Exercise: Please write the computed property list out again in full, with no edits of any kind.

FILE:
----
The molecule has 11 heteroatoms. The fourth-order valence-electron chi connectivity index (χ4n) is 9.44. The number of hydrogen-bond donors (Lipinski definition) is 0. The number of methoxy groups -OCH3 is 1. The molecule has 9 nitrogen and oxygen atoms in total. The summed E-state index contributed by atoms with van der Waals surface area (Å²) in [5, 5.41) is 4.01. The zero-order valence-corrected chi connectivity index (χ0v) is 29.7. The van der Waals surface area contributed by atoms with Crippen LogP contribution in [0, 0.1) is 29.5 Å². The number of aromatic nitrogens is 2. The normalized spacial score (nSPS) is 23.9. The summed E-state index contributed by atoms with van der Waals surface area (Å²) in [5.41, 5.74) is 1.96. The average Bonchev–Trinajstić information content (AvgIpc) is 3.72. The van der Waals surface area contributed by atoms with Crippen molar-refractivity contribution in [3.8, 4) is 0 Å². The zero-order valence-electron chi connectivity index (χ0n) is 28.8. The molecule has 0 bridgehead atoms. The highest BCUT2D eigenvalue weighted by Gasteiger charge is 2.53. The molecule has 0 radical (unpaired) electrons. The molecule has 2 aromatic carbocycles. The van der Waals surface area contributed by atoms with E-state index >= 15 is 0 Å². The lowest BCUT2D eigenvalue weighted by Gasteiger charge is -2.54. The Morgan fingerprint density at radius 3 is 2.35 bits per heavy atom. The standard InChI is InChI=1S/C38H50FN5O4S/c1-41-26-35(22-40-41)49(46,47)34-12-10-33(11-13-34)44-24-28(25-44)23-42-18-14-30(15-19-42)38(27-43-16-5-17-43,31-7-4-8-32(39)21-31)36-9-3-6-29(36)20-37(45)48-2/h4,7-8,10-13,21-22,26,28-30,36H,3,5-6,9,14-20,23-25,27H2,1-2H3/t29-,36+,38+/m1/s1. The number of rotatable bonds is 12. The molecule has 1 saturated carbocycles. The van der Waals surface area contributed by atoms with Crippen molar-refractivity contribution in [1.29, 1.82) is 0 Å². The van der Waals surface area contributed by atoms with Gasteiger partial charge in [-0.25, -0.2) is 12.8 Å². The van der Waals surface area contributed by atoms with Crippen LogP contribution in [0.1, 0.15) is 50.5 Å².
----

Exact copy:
The molecule has 11 heteroatoms. The fourth-order valence-electron chi connectivity index (χ4n) is 9.44. The number of hydrogen-bond donors (Lipinski definition) is 0. The number of methoxy groups -OCH3 is 1. The molecule has 9 nitrogen and oxygen atoms in total. The summed E-state index contributed by atoms with van der Waals surface area (Å²) in [5, 5.41) is 4.01. The zero-order valence-corrected chi connectivity index (χ0v) is 29.7. The van der Waals surface area contributed by atoms with Crippen LogP contribution in [0, 0.1) is 29.5 Å². The number of aromatic nitrogens is 2. The normalized spacial score (nSPS) is 23.9. The summed E-state index contributed by atoms with van der Waals surface area (Å²) in [5.41, 5.74) is 1.96. The average Bonchev–Trinajstić information content (AvgIpc) is 3.72. The van der Waals surface area contributed by atoms with Crippen molar-refractivity contribution in [3.8, 4) is 0 Å². The zero-order valence-electron chi connectivity index (χ0n) is 28.8. The molecule has 0 bridgehead atoms. The highest BCUT2D eigenvalue weighted by Gasteiger charge is 2.53. The molecule has 0 radical (unpaired) electrons. The molecule has 2 aromatic carbocycles. The van der Waals surface area contributed by atoms with E-state index >= 15 is 0 Å². The lowest BCUT2D eigenvalue weighted by Gasteiger charge is -2.54. The Morgan fingerprint density at radius 3 is 2.35 bits per heavy atom. The standard InChI is InChI=1S/C38H50FN5O4S/c1-41-26-35(22-40-41)49(46,47)34-12-10-33(11-13-34)44-24-28(25-44)23-42-18-14-30(15-19-42)38(27-43-16-5-17-43,31-7-4-8-32(39)21-31)36-9-3-6-29(36)20-37(45)48-2/h4,7-8,10-13,21-22,26,28-30,36H,3,5-6,9,14-20,23-25,27H2,1-2H3/t29-,36+,38+/m1/s1. The number of rotatable bonds is 12. The molecule has 1 saturated carbocycles. The van der Waals surface area contributed by atoms with Crippen molar-refractivity contribution in [1.29, 1.82) is 0 Å². The van der Waals surface area contributed by atoms with Gasteiger partial charge in [-0.25, -0.2) is 12.8 Å². The van der Waals surface area contributed by atoms with Crippen LogP contribution in [0.1, 0.15) is 50.5 Å².